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An icebreaker is a special-purpose ship or boat designed to move and navigate through ice-covered waters, and provides safe waterways for other boats and ships. Although the term usually refers to ice-breaking ships, it may also refer to smaller vessels, such as the icebreaking boats that were once used on the canals of the United Kingdom [1, 59].

For a ship to be considered an icebreaker, it requires three traits most normal ships lack: a strengthened hull, an ice-clearing shape, and the power to push through sea ice.

Icebreakers clear paths by pushing straight into ice pockets. The bending strength of sea ice is so low that usually the ice breaks without noticeable change in the vessel’s trim. In cases of very thick ice, an icebreaker can drive its bow onto the ice to break it under the weight of the ship. Because a buildup of broken ice in front of a ship can slow it down much more than the breaking of the ice itself, icebreakers have a specially designed hull to direct the broken ice around or under the vessel. The external components of the ship’s propulsion system (propellers, propeller shafts, etc.) are at even greater risk of damage than the vessel’s hull, so the ability of an icebreaker to propel itself onto the ice, break it, and clear the debris from its path successfully is essential for its safety [2, 22].

Even in the earliest days of polar exploration, ice-strengthened ships were used. These were originally wooden and based on existing designs, but reinforced, particularly around the waterline with double planking to the hull and strengthening cross members inside the ship. Bands of iron were wrapped around the outside. Sometimes metal sheeting was placed at the bows, stern and along the keel. Such strengthening was designed to help the ship push through ice and also to protect the ship in case it was “nipped” by the ice. Nipping occurs when ice floes around a ship are pushed against the ship, trapping it as if in a vice and causing damage. This vice-like action is caused by the force of winds and tides on ice formations. Although such wind and tidal forces may be exerted many miles away, the ice transmits the force [3, 139].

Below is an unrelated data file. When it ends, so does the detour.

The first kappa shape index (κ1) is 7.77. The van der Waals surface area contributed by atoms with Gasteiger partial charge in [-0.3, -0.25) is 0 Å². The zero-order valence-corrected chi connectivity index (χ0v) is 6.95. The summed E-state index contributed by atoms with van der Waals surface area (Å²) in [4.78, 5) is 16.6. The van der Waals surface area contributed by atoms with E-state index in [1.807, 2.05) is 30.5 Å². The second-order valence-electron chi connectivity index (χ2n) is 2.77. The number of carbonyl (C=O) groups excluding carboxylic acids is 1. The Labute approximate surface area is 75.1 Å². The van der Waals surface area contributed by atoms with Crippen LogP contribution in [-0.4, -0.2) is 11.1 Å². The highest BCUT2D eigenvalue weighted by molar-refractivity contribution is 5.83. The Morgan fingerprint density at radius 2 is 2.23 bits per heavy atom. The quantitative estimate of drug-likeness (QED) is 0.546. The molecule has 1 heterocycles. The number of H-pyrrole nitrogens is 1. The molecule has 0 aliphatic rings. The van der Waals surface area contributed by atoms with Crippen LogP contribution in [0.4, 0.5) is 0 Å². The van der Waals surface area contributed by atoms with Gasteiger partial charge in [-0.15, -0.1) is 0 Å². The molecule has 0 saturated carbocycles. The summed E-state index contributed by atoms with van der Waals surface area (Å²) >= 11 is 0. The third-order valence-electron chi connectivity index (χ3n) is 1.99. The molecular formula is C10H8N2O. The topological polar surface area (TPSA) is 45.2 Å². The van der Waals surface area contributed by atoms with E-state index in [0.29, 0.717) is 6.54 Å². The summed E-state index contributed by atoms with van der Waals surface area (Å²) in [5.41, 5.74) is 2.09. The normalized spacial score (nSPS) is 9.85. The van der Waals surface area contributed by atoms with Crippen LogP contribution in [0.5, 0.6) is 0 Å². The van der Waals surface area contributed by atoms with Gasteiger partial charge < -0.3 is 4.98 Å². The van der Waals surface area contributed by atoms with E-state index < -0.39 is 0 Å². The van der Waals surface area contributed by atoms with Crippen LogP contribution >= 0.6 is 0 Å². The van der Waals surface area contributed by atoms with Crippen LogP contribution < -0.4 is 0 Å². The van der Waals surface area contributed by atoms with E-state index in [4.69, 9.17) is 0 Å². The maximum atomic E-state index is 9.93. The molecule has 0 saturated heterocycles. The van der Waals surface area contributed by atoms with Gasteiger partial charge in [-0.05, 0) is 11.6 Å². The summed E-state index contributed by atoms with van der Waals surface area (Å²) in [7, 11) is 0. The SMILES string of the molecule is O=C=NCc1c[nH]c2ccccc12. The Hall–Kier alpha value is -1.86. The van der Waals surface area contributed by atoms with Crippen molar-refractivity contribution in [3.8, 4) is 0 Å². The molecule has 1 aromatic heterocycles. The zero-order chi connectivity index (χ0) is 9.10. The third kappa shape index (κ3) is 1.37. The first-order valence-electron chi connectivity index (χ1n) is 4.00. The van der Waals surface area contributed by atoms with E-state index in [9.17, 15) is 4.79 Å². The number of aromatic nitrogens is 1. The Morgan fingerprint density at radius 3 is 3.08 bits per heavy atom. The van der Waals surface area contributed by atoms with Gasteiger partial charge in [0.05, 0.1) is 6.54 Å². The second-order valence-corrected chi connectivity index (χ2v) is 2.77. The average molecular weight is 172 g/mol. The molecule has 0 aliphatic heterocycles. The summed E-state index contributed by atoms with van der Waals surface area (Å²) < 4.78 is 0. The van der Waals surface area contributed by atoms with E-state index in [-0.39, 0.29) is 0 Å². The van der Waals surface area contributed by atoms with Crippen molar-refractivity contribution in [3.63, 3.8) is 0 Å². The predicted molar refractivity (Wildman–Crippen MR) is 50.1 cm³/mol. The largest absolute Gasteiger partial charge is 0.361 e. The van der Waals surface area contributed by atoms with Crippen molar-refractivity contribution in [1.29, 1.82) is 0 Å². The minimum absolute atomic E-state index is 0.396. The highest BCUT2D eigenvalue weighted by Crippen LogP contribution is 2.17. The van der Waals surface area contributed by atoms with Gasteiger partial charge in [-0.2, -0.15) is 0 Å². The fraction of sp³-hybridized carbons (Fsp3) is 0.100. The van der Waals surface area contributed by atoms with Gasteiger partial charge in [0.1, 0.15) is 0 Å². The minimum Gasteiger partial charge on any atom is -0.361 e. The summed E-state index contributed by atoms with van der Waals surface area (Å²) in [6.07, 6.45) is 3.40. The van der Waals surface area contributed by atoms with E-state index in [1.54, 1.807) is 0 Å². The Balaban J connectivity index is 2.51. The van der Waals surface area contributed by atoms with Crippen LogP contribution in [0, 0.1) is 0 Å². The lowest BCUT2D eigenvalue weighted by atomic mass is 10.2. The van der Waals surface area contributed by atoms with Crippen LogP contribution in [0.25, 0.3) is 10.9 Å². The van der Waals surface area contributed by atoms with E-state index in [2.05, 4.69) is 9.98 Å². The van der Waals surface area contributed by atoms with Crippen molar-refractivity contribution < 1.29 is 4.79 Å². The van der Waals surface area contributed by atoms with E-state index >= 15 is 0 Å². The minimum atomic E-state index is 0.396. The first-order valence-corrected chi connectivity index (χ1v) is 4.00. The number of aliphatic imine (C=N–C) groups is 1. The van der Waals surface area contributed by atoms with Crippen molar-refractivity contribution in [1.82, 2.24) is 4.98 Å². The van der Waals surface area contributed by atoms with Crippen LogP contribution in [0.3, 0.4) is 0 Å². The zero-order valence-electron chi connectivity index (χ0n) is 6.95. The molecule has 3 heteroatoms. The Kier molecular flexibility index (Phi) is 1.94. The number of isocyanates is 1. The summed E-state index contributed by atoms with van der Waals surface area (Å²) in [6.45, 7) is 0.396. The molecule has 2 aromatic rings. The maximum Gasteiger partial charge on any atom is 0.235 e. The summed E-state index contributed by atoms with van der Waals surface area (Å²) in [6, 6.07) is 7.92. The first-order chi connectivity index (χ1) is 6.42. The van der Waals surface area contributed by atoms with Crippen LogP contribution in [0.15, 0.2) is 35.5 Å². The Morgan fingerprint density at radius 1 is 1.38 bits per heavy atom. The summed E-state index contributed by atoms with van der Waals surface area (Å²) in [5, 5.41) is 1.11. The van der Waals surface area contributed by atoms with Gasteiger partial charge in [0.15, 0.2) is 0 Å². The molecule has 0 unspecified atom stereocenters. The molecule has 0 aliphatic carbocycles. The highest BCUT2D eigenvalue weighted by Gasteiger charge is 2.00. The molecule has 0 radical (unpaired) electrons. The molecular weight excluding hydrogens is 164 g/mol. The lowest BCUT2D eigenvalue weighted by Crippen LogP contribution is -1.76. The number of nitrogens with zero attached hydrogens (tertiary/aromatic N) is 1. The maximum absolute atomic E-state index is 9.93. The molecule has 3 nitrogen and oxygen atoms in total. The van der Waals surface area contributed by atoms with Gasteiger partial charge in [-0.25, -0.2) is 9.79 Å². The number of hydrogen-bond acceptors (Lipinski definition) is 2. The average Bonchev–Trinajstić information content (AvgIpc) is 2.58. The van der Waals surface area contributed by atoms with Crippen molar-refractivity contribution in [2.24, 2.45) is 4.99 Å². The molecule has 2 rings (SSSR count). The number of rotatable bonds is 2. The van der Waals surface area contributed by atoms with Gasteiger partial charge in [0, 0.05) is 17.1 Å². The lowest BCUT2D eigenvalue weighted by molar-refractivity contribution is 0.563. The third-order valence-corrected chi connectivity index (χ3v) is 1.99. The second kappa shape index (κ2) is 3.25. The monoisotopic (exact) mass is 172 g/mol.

The first boats to be used in the polar waters were those of the indigenous Arctic people. Their kayaks are small human-powered boats with a covered deck, and one or more cockpits, each seating one paddler who strokes a single or double-bladed paddle. Such boats, of course, have no icebreaking capabilities, but they are light and well fit to carry over the ice.

In the 9th and 10th centuries, the Viking expansion reached the North Atlantic, and eventually Greenland and Svalbard in the Arctic. Vikings, however, operated their ships in the waters that were ice-free for most of the year, in the conditions of the Medieval Warm Period.

In the 11th century, Russians started settling the coasts of the White Sea, named so for being ice-covered for over half of a year. The ethnic subgroup of Russians that lived on the shores of the Arctic Ocean became known as Pomors (“seaside settlers”). Gradually they developed a special type of small one- or two-mast wooden sailing ships, used for voyages in the ice conditions of the Arctic seas and later on Siberian rivers. These earliest icebreakers were called kochi. The Koch’s hull was protected by a belt of ice-floe resistant flush skin-planking (made of oak or larch) along the variable water-line, and had a false keel for on-ice portage. If a koch became squeezed by the ice-fields, its rounded bodylines below the water-line would allow for the ship to be pushed up out of the water and onto the ice with no damage [4, 119].

In the 19th century, similar protective measures were adopted to modern steam-powered icebreakers. Some notable sailing ships in the end of the Age of Sail also featured the egg-shaped form alike that of Pomor boats, for example the famous Fram, used by Fridtjof Nansen and other great Norwegian Polar explorers. Fram is said to be the wooden ship to have sailed farthest north (85°57’N) and farthest south (78°41’S), and perhaps the strongest wooden ship ever built.